Chris Froome: British fans make a difference at the Tour de France, it's time to repay the favour

Chris Froome will race in Britain for the first time in over two years and hopes to repay the the support the home fans have shown him over the years

Chris Froome on stage four of the 2015 Dauphine-LIbere
(Image credit: Watson)

Chris Froome is looking to 'repay the favour' to the British fans who cheered him on at the Tour de France when he lines up for the RideLondon-Surrey Classic on Sunday.

The three-time Tour winner will race on British soil for the first time since the Grand Départ of the 2014 Tour de France as he prepares for the Olympic Games in Rio.

Froome is targeting gold in both the road race and the time trial, and while there may not be thousands of British fans lining the streets in Brazil, the Team Sky leader wants to honour them in London.

"Every year there are more and more British fans who come out to every corner of France to see the Tour. They really make their presence felt and give brilliant backing to me, Team Sky and the other British riders," Froome said.

"It makes such a huge difference and so it will be good to return the favour and come back to ride in the UK and thank them for that support."

Chris Froome: Where it all began

Fans shouldn't expect to see Froome dominating RideLondon like he did the Tour de France, with the race usually coming down to a sprint finish.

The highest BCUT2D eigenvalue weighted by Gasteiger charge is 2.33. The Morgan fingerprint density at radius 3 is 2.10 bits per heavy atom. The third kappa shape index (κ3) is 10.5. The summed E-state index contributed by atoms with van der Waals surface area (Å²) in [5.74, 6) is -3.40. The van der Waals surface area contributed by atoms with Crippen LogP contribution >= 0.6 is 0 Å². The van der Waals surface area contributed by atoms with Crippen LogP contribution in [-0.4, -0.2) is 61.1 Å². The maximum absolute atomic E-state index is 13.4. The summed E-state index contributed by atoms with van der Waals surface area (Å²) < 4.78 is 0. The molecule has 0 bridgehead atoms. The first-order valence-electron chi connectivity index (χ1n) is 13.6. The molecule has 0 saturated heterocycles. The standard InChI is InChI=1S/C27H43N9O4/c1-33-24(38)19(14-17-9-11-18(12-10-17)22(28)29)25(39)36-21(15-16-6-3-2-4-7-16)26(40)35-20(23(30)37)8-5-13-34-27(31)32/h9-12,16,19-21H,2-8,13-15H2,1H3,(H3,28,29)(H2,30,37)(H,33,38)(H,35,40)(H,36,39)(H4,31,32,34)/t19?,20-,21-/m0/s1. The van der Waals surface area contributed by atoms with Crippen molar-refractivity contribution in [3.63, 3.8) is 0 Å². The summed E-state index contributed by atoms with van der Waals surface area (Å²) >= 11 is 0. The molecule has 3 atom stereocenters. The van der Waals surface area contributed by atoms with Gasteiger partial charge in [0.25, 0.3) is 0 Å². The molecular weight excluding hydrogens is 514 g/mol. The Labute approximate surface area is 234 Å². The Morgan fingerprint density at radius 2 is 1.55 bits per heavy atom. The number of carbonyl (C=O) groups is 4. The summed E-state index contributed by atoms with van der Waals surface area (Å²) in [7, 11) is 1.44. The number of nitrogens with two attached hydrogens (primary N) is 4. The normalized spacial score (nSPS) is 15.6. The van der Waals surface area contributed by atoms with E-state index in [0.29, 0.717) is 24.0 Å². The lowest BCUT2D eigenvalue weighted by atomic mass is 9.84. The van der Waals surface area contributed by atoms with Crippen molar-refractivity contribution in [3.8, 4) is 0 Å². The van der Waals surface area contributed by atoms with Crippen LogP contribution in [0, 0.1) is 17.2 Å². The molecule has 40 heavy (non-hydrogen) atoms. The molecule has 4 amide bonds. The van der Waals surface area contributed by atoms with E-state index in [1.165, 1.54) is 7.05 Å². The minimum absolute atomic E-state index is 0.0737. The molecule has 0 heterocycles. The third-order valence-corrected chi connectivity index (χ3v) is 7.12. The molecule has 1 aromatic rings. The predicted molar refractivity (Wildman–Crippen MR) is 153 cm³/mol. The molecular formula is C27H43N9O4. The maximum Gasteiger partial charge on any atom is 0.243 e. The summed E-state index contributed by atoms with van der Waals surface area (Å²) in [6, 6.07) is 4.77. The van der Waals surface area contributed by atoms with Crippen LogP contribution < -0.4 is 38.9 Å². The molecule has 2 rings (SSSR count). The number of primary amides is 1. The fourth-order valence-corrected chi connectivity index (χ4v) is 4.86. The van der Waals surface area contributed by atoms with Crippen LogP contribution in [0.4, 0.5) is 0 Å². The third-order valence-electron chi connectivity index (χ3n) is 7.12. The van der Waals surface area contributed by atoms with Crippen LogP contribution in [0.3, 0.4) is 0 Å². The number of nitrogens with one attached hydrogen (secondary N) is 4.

But Team Sky are in with a good shout of making the podium, with sprinter Ben Swift having finished in the top three in each of the past two years.

"We’re definitely coming to try to win the race. We’ve got a strong line up that covers a lot of bases," Froome added.

"It’s a race that can go a number of different ways depending on the conditions and how hard the teams choose to ride, so whilst we have really strong options if it does come down to a sprint, we’ll be well prepared for all eventualities.

"It’s a race that does have a proper Classics feel to it, with changing types of road condition and enough in there to make it tricky for the sprinters if it's ridden full on."

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Stuart Clarke is a News Associates trained journalist who has worked for the likes of the British Olympic Associate, British Rowing and the England and Wales Cricket Board, and of course Cycling Weekly. His work at Cycling Weekly has focused upon professional racing, following the World Tour races and its characters.